Introduced for UHF broadcasters last year, the self-contained, modular Maxiva PMTX-1 provides network operators and local broadcasters with versatile options to provide low-power service and fill coverage gaps in dispersed regions.
GatesAir, a Thomson Broadcast subsidiary dedicated to wireless content delivery, last year unveiled its Maxiva PMTX-1 outdoor transmitter series for UHF broadcasters, bringing a self-contained, fully weatherproof transmitter series to market. Now, it is widening its product line by introducing a VHF TV and DAB Radio offering.
Same as its UHF predecessor, the Maxiva PMTX-1 integrates a low-power transmitter or transposer/translator to support a diverse array of VHF and DAB use cases, from filling coverage gaps to delivering focused broadcast content as a spot transmitter. Its rugged, telecom-grade enclosure makes the PMTX-1 impervious to weather elements, with adaptability to any climate or outdoor environment thanks to its sealed protective shell. The VHF version covers channels 7 through 13 and is mainly marketed for use in North America and the Asia-Pacific (APAC) region. In mixed spectrum networks, broadcasters can take in a UHF signal and translate it to a VHF output, for example.
The DAB version is viable for countries that have adopted DAB/DAB+ as its digital radio standard in regions outside North America, with especially strong business opportunities in Europe and APAC. In Europe, the PMTX-1 simplifies DAB broadcast service for tunnels, complex terrain that limits coverage, and areas shadowed by buildings and other obstacles.
Ted Lantz, Vice President, Product Line Management, GatesAir, said: “We work with many TV broadcasters in the western half of the United States and Canada that rely on signal hops between multiple sites to cover broadcast markets challenged by mountainous terrain or widely dispersed territories. If you look at DAB networks in Europe, we have many customers seeking better ways to add low-power transmitters to road tunnels to ensure uninterrupted service for travellers. They also want cost and power-efficient options to install low-power transmitters and gap fillers outdoors in very remote, often harsh climates to cover small villages and populations. The PMTX-1 provides a host of new deployment options to simplify network coverage and penetrate these very hard-to-reach areas in ways that make financial sense.”
Lantz cites one example where broadcasters can save money by using the pole-mount installation option. “We are working with a customer in the US that intends to add a single-bay VHF dipole antenna to the side of a cellular tower and mount the PMTX-1 on an adjacent pole,” he said. “There are no facility costs involved; the broadcaster is simply renting the tower space at a very reasonable cost.”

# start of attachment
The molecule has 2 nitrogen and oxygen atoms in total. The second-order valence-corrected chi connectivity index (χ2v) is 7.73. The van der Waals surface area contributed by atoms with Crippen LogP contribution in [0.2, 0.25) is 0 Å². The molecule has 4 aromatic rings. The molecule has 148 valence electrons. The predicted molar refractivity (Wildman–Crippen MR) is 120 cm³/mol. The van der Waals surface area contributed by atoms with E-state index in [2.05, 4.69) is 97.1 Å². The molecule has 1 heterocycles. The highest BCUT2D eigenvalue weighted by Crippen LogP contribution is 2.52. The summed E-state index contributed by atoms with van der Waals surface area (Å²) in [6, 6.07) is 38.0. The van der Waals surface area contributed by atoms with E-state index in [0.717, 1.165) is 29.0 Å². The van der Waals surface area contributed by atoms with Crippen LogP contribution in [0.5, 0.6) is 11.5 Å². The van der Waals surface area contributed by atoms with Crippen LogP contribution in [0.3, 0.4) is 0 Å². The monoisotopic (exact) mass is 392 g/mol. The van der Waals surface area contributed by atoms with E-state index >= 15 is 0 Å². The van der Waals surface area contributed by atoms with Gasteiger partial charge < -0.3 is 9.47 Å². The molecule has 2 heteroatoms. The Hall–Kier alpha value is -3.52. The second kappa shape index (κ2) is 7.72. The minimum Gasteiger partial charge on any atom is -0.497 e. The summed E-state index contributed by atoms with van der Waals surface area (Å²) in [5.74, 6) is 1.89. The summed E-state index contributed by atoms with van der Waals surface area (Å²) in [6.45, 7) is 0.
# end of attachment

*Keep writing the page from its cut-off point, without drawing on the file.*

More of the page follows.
In addition to pole-mount configurations, the PMTX-1 also mounts securely to building structures and traditional broadcast towers, providing broadcasters and network operators with seemingly endless outdoor installation scenarios. That makes the PMTX-1 suitable for single-frequency network (SFN) configurations where multiple transmitters operate on the same frequency to maximize signal penetration. The PMTX-1 is also available for analogue TV networks (100 W), with a field-upgradeable path to DTV (50 W for ATSC, DVB-T, DVB-T2 and ISDB-Tb).
Field operations are also simplified through the Maxiva PMTX-1’s clever one-piece design, which removes all moving parts and air filters to eliminate most maintenance requirements. The sealed metal housing efficiently removes heat from the internal circuitry and performs well in extreme temperatures and humidity levels. This innovative and effective approach to heat management maximizes efficiency and keeps utility costs low.
The PMTX-1 VHF and DAB version is almost analogous to the UHF version in design characteristics and componentry, with the mask filter and power amplifier as the only exceptions. The PMTX-1’s optional RF receiver input supports flexible options for translator and transposer configurations and will reliably regenerate content for very targeted coverage areas at low power levels. Broadcasters can add optional inputs to support DVB-S/S2 receivers and IP transport streams, and accept broadcast content and data from alternate sources.
“These additional inputs are also very helpful for solving coverage problems,” added Lantz. “By adding a satellite card, we can receive content from satellite and retransmit that information to a local population. That is very helpful for DAB Radio, where we see a lot of very remote sites that lack a network or microwave connection, and satellite is the only option. This is all about solving problems for our customers no matter where their viewers live.”